Food Journal Meal 1, Week 6 (Food, Ethics and Sustainability)

Beet & Spinach Salad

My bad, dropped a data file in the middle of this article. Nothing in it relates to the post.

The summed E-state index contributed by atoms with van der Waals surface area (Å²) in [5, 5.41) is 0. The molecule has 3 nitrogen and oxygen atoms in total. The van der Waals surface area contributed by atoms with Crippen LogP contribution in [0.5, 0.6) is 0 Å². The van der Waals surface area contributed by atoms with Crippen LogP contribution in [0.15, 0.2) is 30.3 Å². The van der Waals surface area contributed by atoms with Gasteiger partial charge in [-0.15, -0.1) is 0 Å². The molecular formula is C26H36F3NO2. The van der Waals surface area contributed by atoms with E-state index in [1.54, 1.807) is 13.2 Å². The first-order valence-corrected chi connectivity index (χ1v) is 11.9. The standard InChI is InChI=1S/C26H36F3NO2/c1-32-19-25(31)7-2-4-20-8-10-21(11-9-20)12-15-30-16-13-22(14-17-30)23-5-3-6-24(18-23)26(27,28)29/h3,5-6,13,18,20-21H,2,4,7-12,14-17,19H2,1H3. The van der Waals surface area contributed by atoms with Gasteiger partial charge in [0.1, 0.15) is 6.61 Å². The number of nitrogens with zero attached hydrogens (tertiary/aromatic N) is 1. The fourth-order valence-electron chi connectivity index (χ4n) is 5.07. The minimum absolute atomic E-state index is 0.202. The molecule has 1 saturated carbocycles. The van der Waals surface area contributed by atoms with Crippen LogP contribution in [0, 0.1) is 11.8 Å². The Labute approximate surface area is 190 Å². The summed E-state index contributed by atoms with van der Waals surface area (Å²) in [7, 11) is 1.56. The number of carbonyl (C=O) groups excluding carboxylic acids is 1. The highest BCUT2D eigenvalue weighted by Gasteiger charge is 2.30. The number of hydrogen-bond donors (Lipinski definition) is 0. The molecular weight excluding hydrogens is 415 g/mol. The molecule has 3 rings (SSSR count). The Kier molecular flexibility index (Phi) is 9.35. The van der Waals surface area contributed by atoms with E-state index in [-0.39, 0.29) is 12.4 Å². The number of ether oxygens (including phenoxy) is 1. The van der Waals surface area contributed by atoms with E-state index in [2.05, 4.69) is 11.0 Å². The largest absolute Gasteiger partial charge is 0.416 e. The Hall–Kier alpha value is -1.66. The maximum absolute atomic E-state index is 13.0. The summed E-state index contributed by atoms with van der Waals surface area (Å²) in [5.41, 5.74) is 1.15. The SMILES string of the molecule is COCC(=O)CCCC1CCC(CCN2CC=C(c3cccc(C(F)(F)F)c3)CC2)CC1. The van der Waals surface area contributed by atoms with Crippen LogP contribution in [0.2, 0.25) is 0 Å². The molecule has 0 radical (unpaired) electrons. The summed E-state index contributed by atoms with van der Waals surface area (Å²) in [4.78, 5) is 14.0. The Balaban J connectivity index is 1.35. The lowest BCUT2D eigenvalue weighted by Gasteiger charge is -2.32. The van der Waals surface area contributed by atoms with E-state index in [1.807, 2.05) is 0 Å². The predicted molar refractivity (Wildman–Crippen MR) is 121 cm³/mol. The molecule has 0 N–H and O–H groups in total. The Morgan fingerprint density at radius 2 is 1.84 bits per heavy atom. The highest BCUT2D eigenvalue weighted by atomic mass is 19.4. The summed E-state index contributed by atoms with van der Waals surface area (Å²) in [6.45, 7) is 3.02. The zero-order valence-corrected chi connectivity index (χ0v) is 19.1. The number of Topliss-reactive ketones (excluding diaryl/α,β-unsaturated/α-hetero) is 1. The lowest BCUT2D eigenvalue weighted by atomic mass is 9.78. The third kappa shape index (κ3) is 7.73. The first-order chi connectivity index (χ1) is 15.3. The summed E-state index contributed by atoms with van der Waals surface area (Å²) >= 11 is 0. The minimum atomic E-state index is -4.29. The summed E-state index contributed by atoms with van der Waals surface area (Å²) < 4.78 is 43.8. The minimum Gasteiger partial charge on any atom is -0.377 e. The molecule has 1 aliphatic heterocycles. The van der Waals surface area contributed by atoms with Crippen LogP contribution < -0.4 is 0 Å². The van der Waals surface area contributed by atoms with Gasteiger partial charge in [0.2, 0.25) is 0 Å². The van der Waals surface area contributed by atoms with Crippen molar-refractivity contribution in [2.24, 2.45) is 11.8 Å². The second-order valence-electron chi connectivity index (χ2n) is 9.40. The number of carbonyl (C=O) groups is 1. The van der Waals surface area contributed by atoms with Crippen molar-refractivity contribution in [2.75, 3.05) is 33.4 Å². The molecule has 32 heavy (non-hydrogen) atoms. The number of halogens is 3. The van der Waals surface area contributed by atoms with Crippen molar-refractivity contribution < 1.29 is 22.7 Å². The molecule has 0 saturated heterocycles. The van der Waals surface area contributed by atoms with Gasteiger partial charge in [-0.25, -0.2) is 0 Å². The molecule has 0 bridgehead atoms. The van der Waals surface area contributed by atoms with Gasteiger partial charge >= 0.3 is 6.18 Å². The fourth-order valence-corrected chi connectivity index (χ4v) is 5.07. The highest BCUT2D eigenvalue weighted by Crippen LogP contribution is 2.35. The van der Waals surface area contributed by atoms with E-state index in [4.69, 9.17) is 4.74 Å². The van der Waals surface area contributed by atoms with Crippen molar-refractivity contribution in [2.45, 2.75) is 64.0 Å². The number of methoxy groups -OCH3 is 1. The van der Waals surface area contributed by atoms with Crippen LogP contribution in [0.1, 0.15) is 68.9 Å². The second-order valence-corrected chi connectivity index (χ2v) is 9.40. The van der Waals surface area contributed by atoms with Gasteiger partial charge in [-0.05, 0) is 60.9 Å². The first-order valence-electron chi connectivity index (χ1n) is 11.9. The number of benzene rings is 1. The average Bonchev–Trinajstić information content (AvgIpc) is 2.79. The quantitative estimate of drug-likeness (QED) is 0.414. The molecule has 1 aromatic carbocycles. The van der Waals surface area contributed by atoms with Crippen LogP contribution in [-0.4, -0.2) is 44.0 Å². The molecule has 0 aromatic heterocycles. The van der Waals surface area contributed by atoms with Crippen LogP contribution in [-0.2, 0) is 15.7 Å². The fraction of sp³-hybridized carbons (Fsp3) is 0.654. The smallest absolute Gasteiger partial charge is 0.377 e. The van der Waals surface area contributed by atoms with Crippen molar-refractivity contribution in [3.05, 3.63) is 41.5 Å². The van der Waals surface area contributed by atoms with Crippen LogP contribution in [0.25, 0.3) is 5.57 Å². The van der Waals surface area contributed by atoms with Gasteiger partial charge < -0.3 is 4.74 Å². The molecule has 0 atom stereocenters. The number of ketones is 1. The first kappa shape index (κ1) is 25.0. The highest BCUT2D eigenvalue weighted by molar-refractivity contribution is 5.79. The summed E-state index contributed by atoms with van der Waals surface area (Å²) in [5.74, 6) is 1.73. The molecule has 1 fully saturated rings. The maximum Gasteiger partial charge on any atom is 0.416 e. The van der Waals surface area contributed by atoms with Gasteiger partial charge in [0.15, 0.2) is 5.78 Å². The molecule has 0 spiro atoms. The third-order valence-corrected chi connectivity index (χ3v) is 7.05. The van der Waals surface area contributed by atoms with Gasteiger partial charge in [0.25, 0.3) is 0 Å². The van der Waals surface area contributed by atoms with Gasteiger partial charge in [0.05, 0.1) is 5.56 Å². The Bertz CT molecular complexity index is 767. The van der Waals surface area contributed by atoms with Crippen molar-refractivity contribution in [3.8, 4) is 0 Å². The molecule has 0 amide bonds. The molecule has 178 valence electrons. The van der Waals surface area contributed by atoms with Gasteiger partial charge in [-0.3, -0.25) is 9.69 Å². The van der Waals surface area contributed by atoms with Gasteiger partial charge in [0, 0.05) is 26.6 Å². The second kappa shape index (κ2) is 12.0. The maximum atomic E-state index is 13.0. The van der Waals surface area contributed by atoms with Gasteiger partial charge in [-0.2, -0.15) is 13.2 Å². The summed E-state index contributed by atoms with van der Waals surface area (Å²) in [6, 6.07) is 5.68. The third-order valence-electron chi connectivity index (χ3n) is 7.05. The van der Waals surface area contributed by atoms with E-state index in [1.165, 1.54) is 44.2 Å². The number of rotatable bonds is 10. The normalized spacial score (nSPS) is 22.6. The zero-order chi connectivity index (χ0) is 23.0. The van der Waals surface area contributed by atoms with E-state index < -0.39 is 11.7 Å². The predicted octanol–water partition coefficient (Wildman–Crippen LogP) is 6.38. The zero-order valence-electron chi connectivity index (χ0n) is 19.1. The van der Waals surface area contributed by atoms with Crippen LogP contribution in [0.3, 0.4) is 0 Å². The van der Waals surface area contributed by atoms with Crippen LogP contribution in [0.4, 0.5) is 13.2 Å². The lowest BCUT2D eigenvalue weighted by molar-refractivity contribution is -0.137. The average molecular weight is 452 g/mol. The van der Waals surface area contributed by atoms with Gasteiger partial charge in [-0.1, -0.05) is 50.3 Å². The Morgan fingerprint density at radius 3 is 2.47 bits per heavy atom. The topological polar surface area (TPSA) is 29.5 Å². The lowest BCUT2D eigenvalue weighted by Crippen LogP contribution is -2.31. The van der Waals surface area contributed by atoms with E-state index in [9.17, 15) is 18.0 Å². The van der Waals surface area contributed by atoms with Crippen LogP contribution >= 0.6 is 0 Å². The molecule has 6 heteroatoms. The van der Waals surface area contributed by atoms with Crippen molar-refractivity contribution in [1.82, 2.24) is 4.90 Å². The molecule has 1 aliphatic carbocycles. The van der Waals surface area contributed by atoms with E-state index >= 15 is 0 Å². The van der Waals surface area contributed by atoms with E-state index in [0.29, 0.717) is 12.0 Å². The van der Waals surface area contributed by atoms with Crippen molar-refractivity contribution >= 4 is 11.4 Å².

…with local goat cheese to which I added some sauteed sage from my garden. There is some of that wonderful NW Heritage bacon on there and pecans from the bulk bin at New Seasons. No idea where those were grown or how far they were shipped to get to Portland. I could have used some local hazelnuts that I have in the freezer (Freddy Guys – they are a wonderful stall at the farmer’s market), but I wanted to stay true to a salad I used to crave from the best restaurant in Nashville – Zola’s. They encrusted their beets with pecans and breadcrumbs and pan seared them, so I did that with a few of the roasted beets and then just put the rest of the beets on naked and sprinkled toasted pecans on the salad. I’ve got to admit, tho, the encrusted beets texturally and tastewise were worth the extra hassle and calories of pan searing. Yum! The beets were such a good deal, too…this is the tail end of the season, so they are smaller (more tender and sweet!) and I got an entire bunch of at least a dozen beets for $2! And that included the beet greens, which I’ll cook later this week as a great side dish. I can spend a lot of money at the farmer’s market, but I can also find some great deals. The coolest part of the salad was the greens – I’d bought some Oregon baby spinach at New Seasons, we had some arugula from Trader Joes (pre-packaged, probably from a farm in California), but the piece de resistance was some miner’s lettuce that I found at the Farmer’s Market on Saturday. I’d first had this at a fancy dinner at the Farm restaurant- it has a great texture, rather thick leaves with a mild taste, and is just beautiful to look at (almost a shame to eat). I’ve sourced some seeds to plant at my house, so maybe this time next year I will be eating a salad of miner’s lettuce that I grew myself! Apparently it is considered a weed to many farmers, and it grows well in this part of the country as a local wildflower. I went hiking several weeks ago and was convinced that I was seeing it on the side of the path (not convinced enough to actually taste it), and after doing a little research, I’m sure I was right. I would like to explore more of the “wild food gathering” that seems to proliferate in this area…I know you can get some great mushrooms and fiddlehead ferns due to the weather conditions. I just need someone in the know to show me. The avocados were organic Californian and perfectly ripe. The salad needed that soft, creamy texture to balance out the other crunchiness. Oh, the dressing on the salad was hazelnut oil that was made in France and that I brought with me from Nashville, organic maple syrup which was a Costco purchase and was trucked down here from Canada, and Tobasco – the original hot sauce from Avery Island, La. I like using the Tobasco brand because I’ve met the folks who run the business and it is the main employer in that rural town in Lousiana. It made for a sweet-hot dressing that started a slow burn as you ate. A fantastic meal that I enjoyed tremendously – full of iron (and salt), the fattening elements were presented in moderation and didn’t leave me feeling like I’d had a rich meal. Husband says “awesome”.

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